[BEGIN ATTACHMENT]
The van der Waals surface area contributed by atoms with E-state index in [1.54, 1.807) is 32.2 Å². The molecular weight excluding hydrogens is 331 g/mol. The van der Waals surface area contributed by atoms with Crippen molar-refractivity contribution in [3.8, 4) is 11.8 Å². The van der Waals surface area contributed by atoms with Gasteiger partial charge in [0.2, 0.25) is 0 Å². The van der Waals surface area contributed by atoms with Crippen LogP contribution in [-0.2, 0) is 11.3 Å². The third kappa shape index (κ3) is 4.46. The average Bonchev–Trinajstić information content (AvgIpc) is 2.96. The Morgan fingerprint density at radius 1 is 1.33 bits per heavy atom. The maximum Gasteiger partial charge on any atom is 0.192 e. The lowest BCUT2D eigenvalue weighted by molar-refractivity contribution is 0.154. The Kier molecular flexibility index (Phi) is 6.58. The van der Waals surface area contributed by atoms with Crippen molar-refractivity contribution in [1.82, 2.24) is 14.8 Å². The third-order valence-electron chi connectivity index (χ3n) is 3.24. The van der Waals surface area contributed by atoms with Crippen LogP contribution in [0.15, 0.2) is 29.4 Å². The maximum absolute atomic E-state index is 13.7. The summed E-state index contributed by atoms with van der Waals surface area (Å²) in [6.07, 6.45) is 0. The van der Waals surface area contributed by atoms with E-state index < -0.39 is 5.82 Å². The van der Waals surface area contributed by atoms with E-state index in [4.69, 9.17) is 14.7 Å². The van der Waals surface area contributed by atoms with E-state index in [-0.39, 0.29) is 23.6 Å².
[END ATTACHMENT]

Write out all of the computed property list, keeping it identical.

The van der Waals surface area contributed by atoms with E-state index in [1.54, 1.807) is 32.2 Å². The molecular weight excluding hydrogens is 331 g/mol. The van der Waals surface area contributed by atoms with Crippen molar-refractivity contribution in [3.8, 4) is 11.8 Å². The van der Waals surface area contributed by atoms with Gasteiger partial charge in [0.2, 0.25) is 0 Å². The van der Waals surface area contributed by atoms with Crippen LogP contribution in [-0.2, 0) is 11.3 Å². The third kappa shape index (κ3) is 4.46. The average Bonchev–Trinajstić information content (AvgIpc) is 2.96. The Morgan fingerprint density at radius 1 is 1.33 bits per heavy atom. The maximum Gasteiger partial charge on any atom is 0.192 e. The lowest BCUT2D eigenvalue weighted by molar-refractivity contribution is 0.154. The Kier molecular flexibility index (Phi) is 6.58. The van der Waals surface area contributed by atoms with Crippen molar-refractivity contribution in [1.82, 2.24) is 14.8 Å². The third-order valence-electron chi connectivity index (χ3n) is 3.24. The van der Waals surface area contributed by atoms with Crippen LogP contribution in [0.15, 0.2) is 29.4 Å². The maximum absolute atomic E-state index is 13.7. The summed E-state index contributed by atoms with van der Waals surface area (Å²) in [6.07, 6.45) is 0. The van der Waals surface area contributed by atoms with E-state index < -0.39 is 5.82 Å². The van der Waals surface area contributed by atoms with E-state index in [4.69, 9.17) is 14.7 Å². The van der Waals surface area contributed by atoms with E-state index in [-0.39, 0.29) is 23.6 Å².